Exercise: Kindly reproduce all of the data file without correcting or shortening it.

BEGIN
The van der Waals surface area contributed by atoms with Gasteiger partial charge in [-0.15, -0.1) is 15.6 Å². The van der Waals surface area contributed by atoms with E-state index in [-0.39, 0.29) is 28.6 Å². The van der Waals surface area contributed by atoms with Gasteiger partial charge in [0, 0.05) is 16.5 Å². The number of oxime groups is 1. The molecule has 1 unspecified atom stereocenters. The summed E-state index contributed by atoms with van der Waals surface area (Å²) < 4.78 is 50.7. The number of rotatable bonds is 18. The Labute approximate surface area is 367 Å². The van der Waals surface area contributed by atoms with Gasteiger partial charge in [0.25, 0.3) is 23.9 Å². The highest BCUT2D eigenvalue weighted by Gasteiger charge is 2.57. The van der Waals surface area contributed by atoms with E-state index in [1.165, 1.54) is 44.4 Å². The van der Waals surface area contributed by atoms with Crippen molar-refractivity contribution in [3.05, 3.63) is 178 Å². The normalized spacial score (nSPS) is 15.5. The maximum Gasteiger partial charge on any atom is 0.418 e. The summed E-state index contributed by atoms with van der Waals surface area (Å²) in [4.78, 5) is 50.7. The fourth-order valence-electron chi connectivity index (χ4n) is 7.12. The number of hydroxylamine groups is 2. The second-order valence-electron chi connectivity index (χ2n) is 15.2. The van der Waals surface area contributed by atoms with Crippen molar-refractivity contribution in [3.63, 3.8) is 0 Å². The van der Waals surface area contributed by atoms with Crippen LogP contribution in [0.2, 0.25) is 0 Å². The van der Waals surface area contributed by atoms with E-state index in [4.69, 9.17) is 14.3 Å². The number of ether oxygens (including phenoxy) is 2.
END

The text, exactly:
The van der Waals surface area contributed by atoms with Gasteiger partial charge in [-0.15, -0.1) is 15.6 Å². The van der Waals surface area contributed by atoms with E-state index in [-0.39, 0.29) is 28.6 Å². The van der Waals surface area contributed by atoms with Gasteiger partial charge in [0, 0.05) is 16.5 Å². The number of oxime groups is 1. The molecule has 1 unspecified atom stereocenters. The summed E-state index contributed by atoms with van der Waals surface area (Å²) < 4.78 is 50.7. The number of rotatable bonds is 18. The Labute approximate surface area is 367 Å². The van der Waals surface area contributed by atoms with Gasteiger partial charge in [0.25, 0.3) is 23.9 Å². The highest BCUT2D eigenvalue weighted by Gasteiger charge is 2.57. The van der Waals surface area contributed by atoms with E-state index in [1.165, 1.54) is 44.4 Å². The van der Waals surface area contributed by atoms with Crippen molar-refractivity contribution in [3.05, 3.63) is 178 Å². The normalized spacial score (nSPS) is 15.5. The maximum Gasteiger partial charge on any atom is 0.418 e. The summed E-state index contributed by atoms with van der Waals surface area (Å²) in [4.78, 5) is 50.7. The fourth-order valence-electron chi connectivity index (χ4n) is 7.12. The number of hydroxylamine groups is 2. The second-order valence-electron chi connectivity index (χ2n) is 15.2. The van der Waals surface area contributed by atoms with Crippen molar-refractivity contribution in [3.63, 3.8) is 0 Å². The van der Waals surface area contributed by atoms with Crippen LogP contribution in [0.2, 0.25) is 0 Å². The van der Waals surface area contributed by atoms with E-state index in [4.69, 9.17) is 14.3 Å². The number of ether oxygens (including phenoxy) is 2.